With the new plan hatched, and loads of confidence from the Baby Blue project, I found a Syncro tintop listed here on thesamba. It already had a Subaru engine swap installed by a forum sponsor. Owned by a Syncro lover, and pretty low miles and a great price! Body was purportedly rust free. I immediately called the owner and told him I would be out the next day for it. Got there and the van was indeed rust free, ran like the bejesus, and looked solid. I had previously looked at shops to do a tintop to westy conversion, and factored that cost into my build budget. Went to the bank, got the money, and drove home to Chicago without issue. The van was previously named “Britney”. And needed some body work for some small nicks and parking lot dings, and a respray from the clear peeling off.
Exterior Chassis/ Body Preparations
We immediately set out to prep the foundational elements. On the exterior, we took the van to a pro and had it prepped for paint. We wanted to take it back to dove blue metallic, but a slightly darker version, but something that wouldn’t clash when you opened the door to the old paint (which was perfect on the interior). Painting it proved challenging. There were two main options, a restoration level paint job, where it would be a full strip of the vehicle inside and out and then paint it all. The estimates were in the 8-15k for that. All the way to just a scuff and spray option on the other end for a grand. I decided to fully strip the exterior, pull the windows, and paint the exterior and put in new seals all around. The paint turned out great.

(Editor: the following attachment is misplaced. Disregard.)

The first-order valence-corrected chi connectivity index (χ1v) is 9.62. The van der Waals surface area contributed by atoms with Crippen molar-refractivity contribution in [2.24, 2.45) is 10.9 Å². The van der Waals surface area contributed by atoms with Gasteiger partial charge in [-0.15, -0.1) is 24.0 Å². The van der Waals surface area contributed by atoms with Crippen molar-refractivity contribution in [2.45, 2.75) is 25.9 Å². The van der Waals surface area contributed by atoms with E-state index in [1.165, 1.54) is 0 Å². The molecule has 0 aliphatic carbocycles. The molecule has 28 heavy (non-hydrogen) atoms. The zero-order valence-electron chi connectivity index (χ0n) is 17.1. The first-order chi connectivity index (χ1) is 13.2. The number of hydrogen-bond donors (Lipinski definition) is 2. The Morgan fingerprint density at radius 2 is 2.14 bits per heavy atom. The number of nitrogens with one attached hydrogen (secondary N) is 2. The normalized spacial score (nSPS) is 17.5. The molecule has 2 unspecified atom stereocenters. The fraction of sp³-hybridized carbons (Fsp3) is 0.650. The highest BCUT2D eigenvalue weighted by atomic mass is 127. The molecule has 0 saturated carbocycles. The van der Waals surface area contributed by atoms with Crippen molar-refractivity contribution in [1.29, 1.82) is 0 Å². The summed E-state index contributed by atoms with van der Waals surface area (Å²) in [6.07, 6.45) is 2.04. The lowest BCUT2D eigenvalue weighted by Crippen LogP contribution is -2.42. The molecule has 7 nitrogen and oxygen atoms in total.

Our van came with a Subaru 2.2 engine installed by a major vendor and we were mulling a lot of potential options for the van, from moving to a 2.5, Subaru Diesel, TDi, and the 1.8T. We spoke with most of the vendors and a bunch of owners, in addition to reading every thread we could find on thesamba. We were looking for a solution that was proven, simple, and well understood. We even contemplated staying with the 2.2. But small issues slowly started to crop up with our 2.2. Erroneous sensor readings, wiring gremlins, just small items tied to the initial conversion and simply time passing. But the problem was we couldn’t figure out what had been done and why/ how, so we had a terrible time trouble shooting and figuring out the system. Even when we called the original installation shop, they couldn’t remember exactly what had been done and how. And while they were very helpful and tried to help us, it was simply a matter of each Subaru conversion being slightly different from the next. We could drive the van several states over and get their help, but what would happen in Mozambique if this happened. We needed to be self-reliant. Ultimately we decided to go with a Bostig. We wanted a simple conversion, worldwide parts availability, full documentation of the system, and of course reliability. We are super happy with our choice. The biggest thing is that every nut and bolt and wiring diagram is known in detailed in their “blue Bentley”. We are 100% independently capable of sorting problems if/when they arise on the road without Bostig’s help. There is no “chain” back to the shop. And if we can’t fix it ourselves, we can pass the book to someone else who can. After dealing with gremlins in our suby conversion, we learned quickly this is a huge asset if you are truly taking your vehicle far away from home, whether on a single trip or an expedition. And of course Zetec engines and parts are CHEAP This has worked wonderfully for us. Bo is not a light van, and the Bostig has taken us 20+k miles, on and off road without issue. One day we hope to add a turbo to the set-up but for now it gets us where we need and want to go and still manages 17-20 miles per gallon. In addition the guys at Bostig are REALLY into support and think like a small car company. They have answers for every aspect of their conversion and have been an awesome resource.